Roger M McCoy
What first prompted groups of humans to leave a place they had occupied for thousands of years and begin the migrations that populated the world? Perhaps food sources disappeared. Perhaps they were driven out by neighboring tribes who had been forced from their own homeland. The thing is that ever since humans first left east Africa about 75,000-100,000 years ago, they have continued wandering from place to place. Most of those migrations left no permanent trail, even though researchers using DNA analysis now know the general direction and sequence of movements.
Other migrations have created permanent trails, many of which are still in use today as highway or railroad routes. Some well-known examples in North America are the Oregon Trail, the Santa Fe Trail, and the California Trail, which migrants or merchants followed in hope of better opportunity. Each of these are well-known routes of movement from east to west across parts of North America and continue to be in use today in approximately the same locations. Similar trails exist in many other parts of the world.
One of the oldest historic trails is the Silk Road used by tradesmen carrying goods from East Asia to Persia and Syria. It is more correct to call the Silk Road a network of trails moving goods from both China and India. Travel and trade began along segments of the route began over 2,000 years ago and continued through the rise and fall of various kingdoms. Eventually the various segments began to connect into a complete trail between China and Europe. During the Middle Ages east-west trade had to pass through the Ottoman Empire which imposed stiff tariffs on Eastern goods (cinnamon, cloves, nutmeg, and fine fabrics). In the fifteenth century European importers saw strong economic advantages to finding a sea route to the East and urged the rulers of Spain and Portugal to support efforts by Christopher Columbus and Vasco de Gama to reach India by sea. Thus we see that the ancient Silk Road has a connection to the discovery of the New World.
Not all trails were created by people seeking new opportunity or economic gain. An especially tragic movement of people was a forced relocation of Native Americans from various parts of the southeastern United States into an area designated as Indian Territory, now Oklahoma. Many people died on that forced march known as the Trail of Tears. Other forced movements did not leave trails, such as the expulsion of Jews from Spain in 1492, or the diaspora from Israel. Religion was also a basis for certain movements or pilgrimages beginning in the Middle Ages. Some of these movements also left trails.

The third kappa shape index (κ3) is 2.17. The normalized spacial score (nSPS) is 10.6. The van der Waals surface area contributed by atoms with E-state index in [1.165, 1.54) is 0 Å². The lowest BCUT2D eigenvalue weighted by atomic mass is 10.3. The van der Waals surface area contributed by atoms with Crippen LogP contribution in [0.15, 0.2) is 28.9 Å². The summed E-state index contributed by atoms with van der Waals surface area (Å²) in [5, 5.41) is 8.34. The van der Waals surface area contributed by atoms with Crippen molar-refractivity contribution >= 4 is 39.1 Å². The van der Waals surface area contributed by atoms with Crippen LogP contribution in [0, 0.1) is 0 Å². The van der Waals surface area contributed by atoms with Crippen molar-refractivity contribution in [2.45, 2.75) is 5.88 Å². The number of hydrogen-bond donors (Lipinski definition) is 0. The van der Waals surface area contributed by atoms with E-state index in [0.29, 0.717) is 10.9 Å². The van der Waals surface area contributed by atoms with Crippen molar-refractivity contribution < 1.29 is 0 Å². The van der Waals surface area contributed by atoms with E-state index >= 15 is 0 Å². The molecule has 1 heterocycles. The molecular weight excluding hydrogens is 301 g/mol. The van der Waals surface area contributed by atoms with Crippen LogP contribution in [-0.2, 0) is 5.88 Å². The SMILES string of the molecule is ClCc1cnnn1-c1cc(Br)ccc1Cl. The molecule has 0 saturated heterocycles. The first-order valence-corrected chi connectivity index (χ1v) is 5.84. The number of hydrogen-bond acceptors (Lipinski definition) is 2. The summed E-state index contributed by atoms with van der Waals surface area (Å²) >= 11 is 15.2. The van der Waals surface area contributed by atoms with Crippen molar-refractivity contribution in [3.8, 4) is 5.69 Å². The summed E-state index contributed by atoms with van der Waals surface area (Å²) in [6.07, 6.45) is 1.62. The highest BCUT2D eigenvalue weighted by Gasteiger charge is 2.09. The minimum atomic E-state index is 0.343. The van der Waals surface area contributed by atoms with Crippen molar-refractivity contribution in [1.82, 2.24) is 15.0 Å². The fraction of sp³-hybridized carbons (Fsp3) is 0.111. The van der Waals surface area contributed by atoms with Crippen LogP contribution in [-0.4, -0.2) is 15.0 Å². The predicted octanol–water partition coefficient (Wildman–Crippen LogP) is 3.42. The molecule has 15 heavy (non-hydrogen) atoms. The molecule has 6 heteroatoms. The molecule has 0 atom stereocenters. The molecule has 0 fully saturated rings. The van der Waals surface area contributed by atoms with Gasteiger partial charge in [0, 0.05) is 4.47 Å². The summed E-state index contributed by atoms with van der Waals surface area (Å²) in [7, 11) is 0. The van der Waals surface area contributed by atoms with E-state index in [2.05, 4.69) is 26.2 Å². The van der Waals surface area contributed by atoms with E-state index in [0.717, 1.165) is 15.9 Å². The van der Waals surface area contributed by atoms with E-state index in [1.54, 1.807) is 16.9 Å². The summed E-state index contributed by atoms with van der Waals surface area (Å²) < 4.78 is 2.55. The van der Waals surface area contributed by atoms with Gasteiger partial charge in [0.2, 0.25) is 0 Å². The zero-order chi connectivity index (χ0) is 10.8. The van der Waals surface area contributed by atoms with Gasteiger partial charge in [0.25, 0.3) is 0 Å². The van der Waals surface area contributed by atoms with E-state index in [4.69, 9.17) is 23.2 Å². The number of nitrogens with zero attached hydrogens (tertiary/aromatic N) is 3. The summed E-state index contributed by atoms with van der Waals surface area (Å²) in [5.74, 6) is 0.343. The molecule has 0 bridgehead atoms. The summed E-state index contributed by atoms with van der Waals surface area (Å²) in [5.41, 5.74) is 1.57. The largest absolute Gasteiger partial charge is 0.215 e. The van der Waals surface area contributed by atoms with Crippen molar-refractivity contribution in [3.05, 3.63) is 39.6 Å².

Before humans had knowledge of other places, the primary cause of migration would have been some change that forced them to leave, e.g. climate change, depletion of necessary resources, or the expulsion of unwanted populations by existing rulers or by invaders. Later as global awareness grew, migration could be prompted by some perceived opportunity in another place…better resources and the potential for trade. Therefore the primary reasons for human migration can be reduced to being forced from a region or being drawn away by distant opportunities. Two other elements that have often led to movement are the expectation of fame and glory and simple human curiosity to know what is in back of beyond.
In most cases these migrations left trails that have endured through time, and they were used by pilgrims, nomads, merchants, and warriors. They formed a great communication network, and could be called the world’s central nervous system. This series of blogs will look at the origin and purposes of historic trails with insight into real experiences by first person descriptions when available. A thread throughout will be the idea of trails as bridges: bridges between eastern and western cultures; bridges between centers of civilization; bridges between markets; and bridges between religious centers.